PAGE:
Teachers often ask each other: “How do you get parents involved in your class or on your team?” Over the years of asking ourselves the same question at the start of every school year we found a few tricks that increased parent involvement that we discuss in chapter three of our book. Here are some quick tips to get you started:

  1. Whether the information is presented at a traditional open house or in before-school-starts letters home, offer a “menu” of choices of opportunities for parents to become involved. Be sure the menu has a wide variety of offerings for parents. These may include donations of supplies or treats for the classrooms, chaperoning for fieldtrips or school events, making classroom materials, and any other things you can do. Giving advanced notice of your involvement needs is always appreciated with working parents.
  2. Throughout the school year update your involvement needs list on the class/team website or newsletter.
  3. Thank you notes and shout-outs to those parents that contributed any amount of time, effort, and/or money, no matter how large or small, go a long way. As much as parents want to feel needed they also want to feel appreciated.
  4. Have the students do the inviting. Recorded voice messages from students and hand-made invitations are hard for parents to turn down!
  5. Offer parents the experience to share their college, career, or special talent knowledge with your class or team. Many parents, like their middle-school age children, enjoy sharing information and life experiences with others.

Add comment May 21st, 2009

Quick Tip Tuesday: Classroom rituals

In Becoming One Community, authors Kathleen Fay and Suzanne Whaley provide guidance for teachers whose classrooms include children who are just learning English. This week’s Quick Tip comes from Chapter 3 of their book, where they discuss how small classroom rituals and remembering each student’s name and its proper pronounciation creates a classroom community where all learners will thrive.

Ralph Peterson writes: It is not unusual in today’s classrooms to find three, five, and sometimes more cultures represented. Bringing students together as a group and nurturing tolerance for their ways and beliefs while celebrating their differences challenges the talents of the most experienced teachers. Teachers who make communities with their students are cultural engineers of sorts. The primary goal at the beginning of a new year or term is to lead students to come together, form a group, and be there for one another. (Peterson 1992, p. 13)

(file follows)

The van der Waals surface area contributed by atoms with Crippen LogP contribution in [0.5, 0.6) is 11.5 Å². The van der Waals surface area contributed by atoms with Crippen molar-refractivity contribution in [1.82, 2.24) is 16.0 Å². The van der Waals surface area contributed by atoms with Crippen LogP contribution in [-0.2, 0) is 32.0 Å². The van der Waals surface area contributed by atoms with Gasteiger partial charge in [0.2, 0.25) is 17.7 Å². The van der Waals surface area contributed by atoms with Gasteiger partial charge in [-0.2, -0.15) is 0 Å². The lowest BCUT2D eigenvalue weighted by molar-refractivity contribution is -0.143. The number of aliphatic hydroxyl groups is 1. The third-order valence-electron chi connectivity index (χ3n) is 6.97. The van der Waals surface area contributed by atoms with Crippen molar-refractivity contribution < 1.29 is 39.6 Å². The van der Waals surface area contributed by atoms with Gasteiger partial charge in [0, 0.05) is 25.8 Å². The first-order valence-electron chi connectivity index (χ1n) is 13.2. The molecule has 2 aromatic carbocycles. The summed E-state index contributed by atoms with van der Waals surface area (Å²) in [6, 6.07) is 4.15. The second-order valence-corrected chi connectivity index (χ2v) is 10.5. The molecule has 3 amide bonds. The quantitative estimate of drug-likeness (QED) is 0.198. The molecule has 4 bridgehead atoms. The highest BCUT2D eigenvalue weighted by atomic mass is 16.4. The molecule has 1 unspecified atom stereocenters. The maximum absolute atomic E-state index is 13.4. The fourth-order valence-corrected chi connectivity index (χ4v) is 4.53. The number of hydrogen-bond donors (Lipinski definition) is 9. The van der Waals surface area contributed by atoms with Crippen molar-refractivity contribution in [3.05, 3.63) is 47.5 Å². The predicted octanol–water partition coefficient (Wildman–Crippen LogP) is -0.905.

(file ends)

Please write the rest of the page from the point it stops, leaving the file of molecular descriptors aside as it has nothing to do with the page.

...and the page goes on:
Peterson’s suggestion to create rituals of belonging and understanding is important in all classrooms, but it’s especially important in classrooms with English language learners, for two reasons. First, if the teacher considers how children participate and talk with one another, community-building activities can level the playing field so that each member of the class can realize that he or she is a valued contributor. ELL students will realize this of themselves, and—just as important—the non-ELL students in the class will also realize that English language learners are capable participants. The second reason is a simple one: when students participate in meaningful activities, English language understanding and speaking ability will improve.

Shannon Blaney’s class started a morning ritual when a new student, who spoke little English, arrived from Somalia. A few students spoke Arabic, and they taught the class the greeting “Salam Alaikum” and the response “Alaikum Salam,” which is used by Muslims everywhere, regardless of native language. The class decided to collect various ways to say “Good morning” and “Hello.” Shannon took the opportunity to create a new ritual to begin their mornings. For the first few days, they practiced saying all the greetings together as a group before individual students greeted each other, and sometimes they pulled down the map to see which countries might use that greeting. Eventually this ritual only took a few minutes, but they continued to do it every day.